3DGrid to merge with Metropolis

3DGrid, a small non-profit German grid offering free or nearly free regions to educational institutions, announced today that it is merging with Metropolis, Germany’s largest grid.

3DGrid is a three-year old grid that, at last count, had 14 regions. It did not release its user numbers.

Markus Metzmacher
Markus Metzmacher

“My personal involvement in maintaining the software, servers and supporting the users exceeded my capabilities,” grid owner Markus Metzmacher said in the announcement.

The migration is effective today, he said. Metzmacher  will continue to maintain the individual regions on his own servers, but will no longer have to handle the user inventories and other aspects of running a full-scale grid.

He added that he hopes to put some of his newly freed-up time towards helping out the Metropolis grid administrators.

Educational institutions should benefit from the move, as well, he added.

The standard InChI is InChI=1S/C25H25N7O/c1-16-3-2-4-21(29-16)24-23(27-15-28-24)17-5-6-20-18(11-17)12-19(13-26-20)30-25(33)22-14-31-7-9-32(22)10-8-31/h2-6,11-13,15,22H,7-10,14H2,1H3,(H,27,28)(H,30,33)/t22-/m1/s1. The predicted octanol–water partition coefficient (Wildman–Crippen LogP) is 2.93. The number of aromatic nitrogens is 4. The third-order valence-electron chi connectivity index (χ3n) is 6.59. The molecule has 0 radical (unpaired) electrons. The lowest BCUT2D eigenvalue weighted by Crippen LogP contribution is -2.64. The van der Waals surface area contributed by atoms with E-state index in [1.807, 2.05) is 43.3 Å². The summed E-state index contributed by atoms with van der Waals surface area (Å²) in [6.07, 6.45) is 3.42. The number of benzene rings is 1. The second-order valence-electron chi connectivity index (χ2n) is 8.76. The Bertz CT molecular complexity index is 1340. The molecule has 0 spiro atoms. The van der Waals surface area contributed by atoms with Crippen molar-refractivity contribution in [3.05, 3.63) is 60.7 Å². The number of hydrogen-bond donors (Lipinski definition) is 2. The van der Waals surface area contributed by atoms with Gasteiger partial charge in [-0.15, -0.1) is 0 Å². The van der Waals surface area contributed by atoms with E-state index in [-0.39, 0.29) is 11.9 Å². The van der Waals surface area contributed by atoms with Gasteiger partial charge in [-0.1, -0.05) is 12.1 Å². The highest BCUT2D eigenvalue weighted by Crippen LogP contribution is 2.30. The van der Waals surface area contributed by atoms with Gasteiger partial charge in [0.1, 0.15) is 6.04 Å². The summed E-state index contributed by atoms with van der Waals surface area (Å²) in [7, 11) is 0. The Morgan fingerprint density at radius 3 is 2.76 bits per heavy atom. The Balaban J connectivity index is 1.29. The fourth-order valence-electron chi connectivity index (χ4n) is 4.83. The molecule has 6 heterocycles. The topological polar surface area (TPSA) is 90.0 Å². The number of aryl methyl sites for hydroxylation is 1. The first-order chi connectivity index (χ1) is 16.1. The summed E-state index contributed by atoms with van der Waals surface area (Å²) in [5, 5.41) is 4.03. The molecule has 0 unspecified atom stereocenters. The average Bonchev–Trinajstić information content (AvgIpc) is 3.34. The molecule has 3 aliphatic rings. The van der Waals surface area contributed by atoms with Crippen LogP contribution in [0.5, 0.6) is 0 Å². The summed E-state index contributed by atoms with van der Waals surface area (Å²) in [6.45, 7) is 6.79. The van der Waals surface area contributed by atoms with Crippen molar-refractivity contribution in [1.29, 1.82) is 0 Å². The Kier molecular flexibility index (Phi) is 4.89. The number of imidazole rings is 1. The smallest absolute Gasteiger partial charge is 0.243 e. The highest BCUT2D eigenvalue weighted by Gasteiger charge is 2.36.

“It rather makes sense to present the students’ work  in an environment with a large community, like Metropolis, than keeping it isolated like in the past in 3DGrid,” he said. ” I’m personally pretty sure, that bundling knowledge and resources on a single project and place is much more effective then supporting isolated systems, where everybody works on her and his own.”

An Energy Park build  by Media and Communication students at the University of Augsburg.
An Energy Park build by Media and Communication students at the University of Augsburg.

As part of shutting down the grid and moving the regions, Metzmacher said that he will also shut down the 3DGrid’s forum and support pages.

“Metropolis has a well used forum with tons of information, Q and A’s and documents,” he said. “Therefore it only makes sense, to use this
knowledge database also for all questions that the educational facilities might raise. The community on Metropolis is more then willing to help.”

Maria Korolov

Maria Korolov is a science fiction writer who covers cybersecurity, AI and extended reality as a tech journalist at her day job.
Check out her author page on Amazon or follow her on Twitter, Facebook, or LinkedIn. Her first virtual world novella, Krim Times, made the Amazon best-seller list in its category. Her second novella, The Lost King of Krim, is out now.